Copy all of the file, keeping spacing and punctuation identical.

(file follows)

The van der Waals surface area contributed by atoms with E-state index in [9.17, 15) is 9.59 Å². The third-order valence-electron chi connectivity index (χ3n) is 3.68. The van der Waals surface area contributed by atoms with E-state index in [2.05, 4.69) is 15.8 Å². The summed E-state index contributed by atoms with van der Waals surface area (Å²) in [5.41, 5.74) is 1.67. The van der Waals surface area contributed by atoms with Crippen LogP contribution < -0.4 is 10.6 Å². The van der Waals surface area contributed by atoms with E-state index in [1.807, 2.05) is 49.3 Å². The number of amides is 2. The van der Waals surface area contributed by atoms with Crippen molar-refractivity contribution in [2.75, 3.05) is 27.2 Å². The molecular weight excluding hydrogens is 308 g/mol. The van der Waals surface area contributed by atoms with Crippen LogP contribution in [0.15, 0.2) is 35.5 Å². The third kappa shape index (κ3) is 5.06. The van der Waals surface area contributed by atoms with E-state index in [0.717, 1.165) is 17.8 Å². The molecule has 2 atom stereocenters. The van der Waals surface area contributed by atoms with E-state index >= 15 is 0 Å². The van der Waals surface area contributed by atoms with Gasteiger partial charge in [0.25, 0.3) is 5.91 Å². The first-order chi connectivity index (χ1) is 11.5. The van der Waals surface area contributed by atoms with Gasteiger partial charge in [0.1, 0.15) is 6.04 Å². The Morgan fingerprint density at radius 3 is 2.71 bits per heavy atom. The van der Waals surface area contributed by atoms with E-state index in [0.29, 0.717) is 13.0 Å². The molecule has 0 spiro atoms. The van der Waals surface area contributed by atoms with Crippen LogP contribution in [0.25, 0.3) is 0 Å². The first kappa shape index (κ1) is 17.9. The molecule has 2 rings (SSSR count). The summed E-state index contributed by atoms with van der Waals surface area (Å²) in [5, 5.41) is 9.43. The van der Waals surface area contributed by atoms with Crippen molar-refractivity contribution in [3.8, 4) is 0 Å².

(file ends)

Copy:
The van der Waals surface area contributed by atoms with E-state index in [9.17, 15) is 9.59 Å². The third-order valence-electron chi connectivity index (χ3n) is 3.68. The van der Waals surface area contributed by atoms with E-state index in [2.05, 4.69) is 15.8 Å². The summed E-state index contributed by atoms with van der Waals surface area (Å²) in [5.41, 5.74) is 1.67. The van der Waals surface area contributed by atoms with Crippen LogP contribution < -0.4 is 10.6 Å². The van der Waals surface area contributed by atoms with E-state index in [1.807, 2.05) is 49.3 Å². The number of amides is 2. The van der Waals surface area contributed by atoms with Crippen molar-refractivity contribution in [2.75, 3.05) is 27.2 Å². The molecular weight excluding hydrogens is 308 g/mol. The van der Waals surface area contributed by atoms with Crippen LogP contribution in [0.15, 0.2) is 35.5 Å². The third kappa shape index (κ3) is 5.06. The van der Waals surface area contributed by atoms with E-state index in [0.717, 1.165) is 17.8 Å². The molecule has 2 atom stereocenters. The van der Waals surface area contributed by atoms with E-state index >= 15 is 0 Å². The van der Waals surface area contributed by atoms with Gasteiger partial charge in [0.25, 0.3) is 5.91 Å². The first-order chi connectivity index (χ1) is 11.5. The van der Waals surface area contributed by atoms with Gasteiger partial charge in [0.1, 0.15) is 6.04 Å². The Morgan fingerprint density at radius 3 is 2.71 bits per heavy atom. The van der Waals surface area contributed by atoms with E-state index in [0.29, 0.717) is 13.0 Å². The molecule has 0 spiro atoms. The van der Waals surface area contributed by atoms with Crippen LogP contribution in [0.25, 0.3) is 0 Å². The first kappa shape index (κ1) is 17.9. The molecule has 2 rings (SSSR count). The summed E-state index contributed by atoms with van der Waals surface area (Å²) in [5, 5.41) is 9.43. The van der Waals surface area contributed by atoms with Crippen molar-refractivity contribution in [3.8, 4) is 0 Å².